For more than a decade, agricultural attorney Jillian Hishaw has been working in the southeast to alleviate hunger, help financially distressed farmers hold on to their land, and find markets for locally farmed goods.
Now Hishaw has been named a “Food Changemaker” by the Clif Bar Family Foundation.
The agricultural attorney is the founder of Family Agriculture Resource Management Services (F.A.R.M.S). In a short film about her work, she explains, “My grandfather was the inspiration behind F.A.R.M.S. because of his experience with our family-land loss.”
Hishaw works with organizations and individuals such as LeTanya Williams, who lives and farms not far from metropolitan Charlotte, in Chester, S.C. Williams explains she is a “minority, ‘double-time,’ as an African American and also a woman.” Support and understanding of farming struggles are important, “but what I really admire about Jillian is that she gathers money to purchase food from farmers – because this is not a billion-dollar industry – to give to their local pantries,” Williams says.
In November 2015, Hishaw organized a free produce giveaway for Charlotte’s low-income seniors and families. Hundreds of people attended. That same year, F.A.R.M.S. purchased 16,130 pounds of fresh produce from family farms, then distributed it to food banks, pantries, child care centers, and other community agencies.
Such organizations are often limited to stocking canned goods and other non-perishables, so these farm-fresh greens, beans, melons, potatoes and tomatoes are especially welcome. In 2016, the amount F.A.R.M.S. purchased and distributed increased six-fold – to 100,765 pounds.
The group also received a grant from the African American Community Foundation (AACF), part of Foundation for the Carolinas, to install gardens at a senior living facility in Charlotte’s Washington Heights neighborhood; then purchased produce and fresh-farmed fish for donation events to benefit single-parent households and a mental-health group home, respectively. Members of the Males Place partnered to assist with an event to provide 500 pounds of sweet potatoes to a day care center for elder Charlotte residents.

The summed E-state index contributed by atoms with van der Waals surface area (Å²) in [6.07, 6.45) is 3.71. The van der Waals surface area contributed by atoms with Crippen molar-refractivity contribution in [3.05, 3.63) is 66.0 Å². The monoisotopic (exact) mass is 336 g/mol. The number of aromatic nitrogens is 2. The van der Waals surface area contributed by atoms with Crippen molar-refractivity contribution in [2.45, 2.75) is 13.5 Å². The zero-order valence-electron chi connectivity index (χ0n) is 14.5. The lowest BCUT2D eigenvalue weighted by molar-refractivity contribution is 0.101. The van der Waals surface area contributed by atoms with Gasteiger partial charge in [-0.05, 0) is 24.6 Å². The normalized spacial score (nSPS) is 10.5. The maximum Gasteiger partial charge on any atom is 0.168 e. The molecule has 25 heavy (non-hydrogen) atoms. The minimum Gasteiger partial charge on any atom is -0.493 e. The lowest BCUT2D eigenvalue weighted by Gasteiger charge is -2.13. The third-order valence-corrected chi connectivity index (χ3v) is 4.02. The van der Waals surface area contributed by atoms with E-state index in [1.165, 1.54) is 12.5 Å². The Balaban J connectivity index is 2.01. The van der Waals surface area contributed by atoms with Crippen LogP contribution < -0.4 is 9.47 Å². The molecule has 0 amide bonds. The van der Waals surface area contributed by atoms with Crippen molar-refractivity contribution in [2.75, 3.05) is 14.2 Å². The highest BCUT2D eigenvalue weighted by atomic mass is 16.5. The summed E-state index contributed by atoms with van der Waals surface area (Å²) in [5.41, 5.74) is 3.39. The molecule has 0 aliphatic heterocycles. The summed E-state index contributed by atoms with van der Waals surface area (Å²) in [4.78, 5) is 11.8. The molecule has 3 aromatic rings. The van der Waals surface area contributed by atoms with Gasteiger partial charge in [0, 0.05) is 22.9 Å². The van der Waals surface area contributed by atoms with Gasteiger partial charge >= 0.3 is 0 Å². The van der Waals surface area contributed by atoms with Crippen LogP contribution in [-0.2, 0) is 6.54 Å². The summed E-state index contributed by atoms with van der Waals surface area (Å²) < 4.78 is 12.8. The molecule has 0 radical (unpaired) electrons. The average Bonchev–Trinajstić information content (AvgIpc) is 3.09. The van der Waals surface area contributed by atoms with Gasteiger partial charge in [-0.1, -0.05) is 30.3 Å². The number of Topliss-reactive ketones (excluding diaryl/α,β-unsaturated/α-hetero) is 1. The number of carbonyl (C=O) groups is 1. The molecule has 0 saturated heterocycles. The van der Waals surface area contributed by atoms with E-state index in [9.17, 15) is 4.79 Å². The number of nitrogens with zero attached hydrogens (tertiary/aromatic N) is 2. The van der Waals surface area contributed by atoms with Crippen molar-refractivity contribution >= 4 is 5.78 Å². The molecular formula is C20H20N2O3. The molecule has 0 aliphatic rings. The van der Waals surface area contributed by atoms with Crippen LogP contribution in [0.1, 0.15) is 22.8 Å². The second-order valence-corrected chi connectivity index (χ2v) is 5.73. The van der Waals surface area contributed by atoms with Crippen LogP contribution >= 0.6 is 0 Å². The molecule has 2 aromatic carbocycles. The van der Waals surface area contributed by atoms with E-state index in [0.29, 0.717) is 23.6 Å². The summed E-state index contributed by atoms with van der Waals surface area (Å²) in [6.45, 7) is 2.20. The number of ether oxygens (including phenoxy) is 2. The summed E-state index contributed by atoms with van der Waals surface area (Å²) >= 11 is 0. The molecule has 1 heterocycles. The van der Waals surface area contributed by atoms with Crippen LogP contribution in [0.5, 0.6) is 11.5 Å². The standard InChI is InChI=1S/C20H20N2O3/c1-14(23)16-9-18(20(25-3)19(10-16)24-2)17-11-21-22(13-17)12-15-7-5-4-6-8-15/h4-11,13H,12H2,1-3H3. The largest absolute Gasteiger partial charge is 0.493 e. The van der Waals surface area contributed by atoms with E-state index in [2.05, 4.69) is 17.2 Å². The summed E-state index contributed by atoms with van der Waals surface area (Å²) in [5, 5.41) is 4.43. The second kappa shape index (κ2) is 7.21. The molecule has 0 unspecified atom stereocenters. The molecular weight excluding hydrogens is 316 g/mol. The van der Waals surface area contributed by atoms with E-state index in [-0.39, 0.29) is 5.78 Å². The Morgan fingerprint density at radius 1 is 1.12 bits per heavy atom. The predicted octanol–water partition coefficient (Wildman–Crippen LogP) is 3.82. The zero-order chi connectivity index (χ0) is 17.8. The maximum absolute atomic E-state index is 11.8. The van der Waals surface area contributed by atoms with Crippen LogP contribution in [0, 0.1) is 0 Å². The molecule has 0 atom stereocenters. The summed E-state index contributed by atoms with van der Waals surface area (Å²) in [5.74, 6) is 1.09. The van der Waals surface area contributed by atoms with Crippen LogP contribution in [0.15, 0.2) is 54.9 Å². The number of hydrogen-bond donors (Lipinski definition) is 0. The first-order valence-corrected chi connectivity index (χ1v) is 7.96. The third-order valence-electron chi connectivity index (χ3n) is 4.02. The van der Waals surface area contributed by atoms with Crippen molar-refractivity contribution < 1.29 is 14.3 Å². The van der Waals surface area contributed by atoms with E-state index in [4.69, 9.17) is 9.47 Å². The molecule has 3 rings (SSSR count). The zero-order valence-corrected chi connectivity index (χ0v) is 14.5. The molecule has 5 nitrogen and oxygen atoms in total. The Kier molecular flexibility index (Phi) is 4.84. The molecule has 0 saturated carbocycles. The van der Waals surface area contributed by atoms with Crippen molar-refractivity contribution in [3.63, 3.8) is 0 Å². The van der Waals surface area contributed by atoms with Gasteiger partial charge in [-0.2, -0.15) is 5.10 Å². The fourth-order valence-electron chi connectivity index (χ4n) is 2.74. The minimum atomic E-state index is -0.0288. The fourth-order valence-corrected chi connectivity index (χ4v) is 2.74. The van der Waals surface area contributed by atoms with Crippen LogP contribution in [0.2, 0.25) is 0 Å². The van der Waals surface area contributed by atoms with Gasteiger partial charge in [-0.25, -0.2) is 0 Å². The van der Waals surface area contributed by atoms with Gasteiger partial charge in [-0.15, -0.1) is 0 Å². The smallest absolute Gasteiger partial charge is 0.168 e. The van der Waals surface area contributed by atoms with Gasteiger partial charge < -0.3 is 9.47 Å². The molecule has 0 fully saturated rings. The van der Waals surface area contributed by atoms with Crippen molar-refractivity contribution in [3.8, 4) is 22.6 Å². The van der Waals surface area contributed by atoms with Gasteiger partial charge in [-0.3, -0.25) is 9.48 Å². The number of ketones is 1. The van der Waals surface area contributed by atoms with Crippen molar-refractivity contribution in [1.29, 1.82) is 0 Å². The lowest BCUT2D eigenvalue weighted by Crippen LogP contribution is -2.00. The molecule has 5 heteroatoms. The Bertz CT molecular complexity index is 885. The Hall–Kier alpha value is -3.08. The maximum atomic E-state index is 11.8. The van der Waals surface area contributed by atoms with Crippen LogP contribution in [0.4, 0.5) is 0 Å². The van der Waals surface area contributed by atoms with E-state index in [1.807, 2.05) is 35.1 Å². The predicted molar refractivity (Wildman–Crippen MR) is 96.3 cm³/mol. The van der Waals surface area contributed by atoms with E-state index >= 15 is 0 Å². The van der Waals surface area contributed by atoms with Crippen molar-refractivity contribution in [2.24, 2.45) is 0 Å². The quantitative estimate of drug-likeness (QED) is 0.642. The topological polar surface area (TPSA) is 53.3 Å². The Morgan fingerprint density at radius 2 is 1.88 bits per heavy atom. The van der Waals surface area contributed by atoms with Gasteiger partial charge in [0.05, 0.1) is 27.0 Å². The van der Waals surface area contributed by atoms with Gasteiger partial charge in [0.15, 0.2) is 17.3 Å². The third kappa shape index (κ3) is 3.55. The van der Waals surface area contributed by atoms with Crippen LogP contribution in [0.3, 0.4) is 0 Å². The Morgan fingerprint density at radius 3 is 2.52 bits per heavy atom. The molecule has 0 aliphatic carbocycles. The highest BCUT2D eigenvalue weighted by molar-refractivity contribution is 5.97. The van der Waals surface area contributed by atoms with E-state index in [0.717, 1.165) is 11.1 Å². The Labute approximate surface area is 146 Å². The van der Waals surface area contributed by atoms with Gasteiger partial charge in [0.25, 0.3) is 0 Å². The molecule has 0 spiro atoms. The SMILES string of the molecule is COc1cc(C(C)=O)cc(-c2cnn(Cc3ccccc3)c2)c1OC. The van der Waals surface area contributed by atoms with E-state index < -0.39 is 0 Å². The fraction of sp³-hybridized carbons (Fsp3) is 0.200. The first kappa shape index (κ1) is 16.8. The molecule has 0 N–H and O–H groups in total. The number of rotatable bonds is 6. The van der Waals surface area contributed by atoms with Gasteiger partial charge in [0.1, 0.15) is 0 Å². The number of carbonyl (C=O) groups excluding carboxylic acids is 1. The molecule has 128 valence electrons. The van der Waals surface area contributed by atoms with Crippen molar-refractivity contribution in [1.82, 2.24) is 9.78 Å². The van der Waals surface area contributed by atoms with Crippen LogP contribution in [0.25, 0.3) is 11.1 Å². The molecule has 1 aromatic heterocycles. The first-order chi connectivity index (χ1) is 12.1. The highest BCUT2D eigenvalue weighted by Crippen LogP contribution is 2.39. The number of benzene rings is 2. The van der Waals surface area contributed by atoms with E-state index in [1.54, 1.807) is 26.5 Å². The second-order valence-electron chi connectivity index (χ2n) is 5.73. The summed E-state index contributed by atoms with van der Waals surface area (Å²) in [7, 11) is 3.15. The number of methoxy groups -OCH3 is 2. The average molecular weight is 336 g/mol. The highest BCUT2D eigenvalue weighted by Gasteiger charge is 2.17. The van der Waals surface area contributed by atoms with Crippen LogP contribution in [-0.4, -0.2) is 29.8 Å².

Certainly, food donations are the public face of F.A.R.M.S, but it’s the work behind the scenes that’s just as critical. It’s estimated that black landowners are losing approximately 30,000 acres of farmland each year. Hishaw explains, “The average age of a U.S. farmer is 65 or older. They need help with succession planning, estates, and foreclosure prevention.” To foster the next generation of farmers, the group also provides internships and educational programs for students. (While there’s no monetary prize for the “Changemaker” designation, the Foundation is a current funder of Hishaw’s program.)
Most recently, Hishaw has been working as a local consultant on the City of Charlotte’s Farmers Market study.
She states, “The need for farming is essential, and until we provide our existing farmers with support – and recruit new and beginning farmers into the career sector – our food systems will continue to be broken. Urban financial support of rural areas is essential because zoning and development pressures will keep urban farms from growing, and one can only grow so much on a vacant lot.” To sustain its mission, F.A.R.M.S. is seeking volunteers, friends on social media, and business partnerships.
There’s much more to this story of giving “A Big Lift to Small Farms.” Check out this video of Hishaw with some of her partners in food advocacy. For more information, visit the F.A.R.M.S. website, 30000acres.org.